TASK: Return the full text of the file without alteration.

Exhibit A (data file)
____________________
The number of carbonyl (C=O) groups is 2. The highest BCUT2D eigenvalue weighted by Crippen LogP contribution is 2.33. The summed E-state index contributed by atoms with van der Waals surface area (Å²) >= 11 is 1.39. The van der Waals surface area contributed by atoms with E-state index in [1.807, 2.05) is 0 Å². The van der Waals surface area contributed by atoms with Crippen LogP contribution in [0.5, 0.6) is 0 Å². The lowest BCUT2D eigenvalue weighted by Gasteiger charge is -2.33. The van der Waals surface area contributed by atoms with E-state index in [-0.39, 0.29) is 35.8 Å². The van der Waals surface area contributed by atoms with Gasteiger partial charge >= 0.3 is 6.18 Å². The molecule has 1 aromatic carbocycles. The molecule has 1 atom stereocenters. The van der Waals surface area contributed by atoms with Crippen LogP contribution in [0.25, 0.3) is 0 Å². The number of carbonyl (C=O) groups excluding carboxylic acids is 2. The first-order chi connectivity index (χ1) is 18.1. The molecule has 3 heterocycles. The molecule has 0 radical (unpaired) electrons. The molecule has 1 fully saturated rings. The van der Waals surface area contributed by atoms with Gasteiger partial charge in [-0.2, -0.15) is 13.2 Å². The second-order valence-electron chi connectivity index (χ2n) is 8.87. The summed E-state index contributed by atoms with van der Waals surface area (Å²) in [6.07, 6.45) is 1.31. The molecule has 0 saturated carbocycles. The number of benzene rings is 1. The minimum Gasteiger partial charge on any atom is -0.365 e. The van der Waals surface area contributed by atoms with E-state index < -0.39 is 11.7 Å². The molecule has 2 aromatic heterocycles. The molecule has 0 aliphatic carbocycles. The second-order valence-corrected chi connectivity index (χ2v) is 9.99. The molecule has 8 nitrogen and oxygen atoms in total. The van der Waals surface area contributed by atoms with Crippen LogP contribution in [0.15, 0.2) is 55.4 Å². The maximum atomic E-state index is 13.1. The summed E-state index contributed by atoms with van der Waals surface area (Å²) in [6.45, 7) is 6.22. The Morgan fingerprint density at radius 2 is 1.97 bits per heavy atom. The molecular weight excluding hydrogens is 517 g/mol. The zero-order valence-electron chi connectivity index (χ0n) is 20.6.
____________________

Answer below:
The number of carbonyl (C=O) groups is 2. The highest BCUT2D eigenvalue weighted by Crippen LogP contribution is 2.33. The summed E-state index contributed by atoms with van der Waals surface area (Å²) >= 11 is 1.39. The van der Waals surface area contributed by atoms with E-state index in [1.807, 2.05) is 0 Å². The van der Waals surface area contributed by atoms with Crippen LogP contribution in [0.5, 0.6) is 0 Å². The lowest BCUT2D eigenvalue weighted by Gasteiger charge is -2.33. The van der Waals surface area contributed by atoms with E-state index in [-0.39, 0.29) is 35.8 Å². The van der Waals surface area contributed by atoms with Gasteiger partial charge >= 0.3 is 6.18 Å². The molecule has 1 aromatic carbocycles. The molecule has 1 atom stereocenters. The van der Waals surface area contributed by atoms with Crippen LogP contribution in [0.25, 0.3) is 0 Å². The number of carbonyl (C=O) groups excluding carboxylic acids is 2. The first-order chi connectivity index (χ1) is 18.1. The molecule has 3 heterocycles. The molecule has 0 radical (unpaired) electrons. The molecule has 1 fully saturated rings. The van der Waals surface area contributed by atoms with Gasteiger partial charge in [-0.2, -0.15) is 13.2 Å². The second-order valence-electron chi connectivity index (χ2n) is 8.87. The summed E-state index contributed by atoms with van der Waals surface area (Å²) in [6.07, 6.45) is 1.31. The molecule has 0 saturated carbocycles. The number of benzene rings is 1. The minimum Gasteiger partial charge on any atom is -0.365 e. The van der Waals surface area contributed by atoms with E-state index < -0.39 is 11.7 Å². The molecule has 2 aromatic heterocycles. The molecule has 0 aliphatic carbocycles. The second-order valence-corrected chi connectivity index (χ2v) is 9.99. The molecule has 8 nitrogen and oxygen atoms in total. The van der Waals surface area contributed by atoms with Crippen LogP contribution in [0.15, 0.2) is 55.4 Å². The maximum atomic E-state index is 13.1. The summed E-state index contributed by atoms with van der Waals surface area (Å²) in [6.45, 7) is 6.22. The Morgan fingerprint density at radius 2 is 1.97 bits per heavy atom. The molecular weight excluding hydrogens is 517 g/mol. The zero-order valence-electron chi connectivity index (χ0n) is 20.6.